2) Don’t despair. Everything about your teen may convey the sense that they don't want to be in this situation. They are probably fidgeting, not looking you in the eye, mumbling, or slouching, and all of these are driving you crazy. Control your emotions, otherwise you are just giving them reason to flee the scene.
3) Move around. Consider doing something while you're talking, such as walking in a quiet park, for example. Especially boys find it difficult to hold their excessive energy for too long, and tend to be more cooperative when in action.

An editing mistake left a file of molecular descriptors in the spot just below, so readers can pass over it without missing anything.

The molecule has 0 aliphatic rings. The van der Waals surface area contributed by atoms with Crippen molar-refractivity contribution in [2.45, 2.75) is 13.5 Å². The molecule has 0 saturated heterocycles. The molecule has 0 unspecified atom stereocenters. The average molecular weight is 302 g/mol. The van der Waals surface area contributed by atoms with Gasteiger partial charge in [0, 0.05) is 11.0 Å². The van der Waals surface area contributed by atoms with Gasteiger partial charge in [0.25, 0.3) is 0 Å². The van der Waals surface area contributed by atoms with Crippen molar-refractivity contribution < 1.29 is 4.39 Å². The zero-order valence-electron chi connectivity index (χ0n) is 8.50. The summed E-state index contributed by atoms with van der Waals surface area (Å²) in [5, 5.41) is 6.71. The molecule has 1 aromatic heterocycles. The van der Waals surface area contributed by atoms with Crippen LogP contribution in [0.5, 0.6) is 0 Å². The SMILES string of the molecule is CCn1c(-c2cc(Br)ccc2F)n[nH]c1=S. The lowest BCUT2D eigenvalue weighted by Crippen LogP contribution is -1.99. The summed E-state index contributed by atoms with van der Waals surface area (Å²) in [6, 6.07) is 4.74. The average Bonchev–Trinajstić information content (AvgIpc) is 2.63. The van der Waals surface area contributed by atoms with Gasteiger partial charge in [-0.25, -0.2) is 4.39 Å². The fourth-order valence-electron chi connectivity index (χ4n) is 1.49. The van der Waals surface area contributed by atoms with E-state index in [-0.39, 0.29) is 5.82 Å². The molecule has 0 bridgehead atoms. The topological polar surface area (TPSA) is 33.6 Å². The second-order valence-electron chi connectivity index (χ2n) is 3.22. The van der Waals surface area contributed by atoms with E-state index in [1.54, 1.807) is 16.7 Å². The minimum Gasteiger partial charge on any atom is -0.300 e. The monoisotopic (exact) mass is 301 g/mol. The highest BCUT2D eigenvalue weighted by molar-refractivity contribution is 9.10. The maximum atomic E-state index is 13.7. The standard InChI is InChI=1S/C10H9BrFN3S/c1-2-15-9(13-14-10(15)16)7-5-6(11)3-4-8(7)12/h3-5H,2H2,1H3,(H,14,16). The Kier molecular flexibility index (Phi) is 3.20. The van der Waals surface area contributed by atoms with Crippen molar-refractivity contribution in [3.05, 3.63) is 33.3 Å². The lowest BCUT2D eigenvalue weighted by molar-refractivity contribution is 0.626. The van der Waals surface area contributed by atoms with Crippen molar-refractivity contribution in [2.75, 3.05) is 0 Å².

4) Don’t demand too much. And don’t be disappointed when they do not improve right away. Teenagers often take days or even weeks to process a thought or a conversation. Allow time for gradual growth and improvement.
5) Talk about the ordinary. Don’t just call them in when you want something or are angry at something they did. Talk about everyday things like school, basketball practice, just life.
Remember that your children trust you to guide them through the turbulent times they are going through, even if they don't show it. Be a source of positive energy for them, even if you don't feel you are getting an immediate return on this investment. In the future it will pay off, as they'll become the emotionally strong adults you want them to be.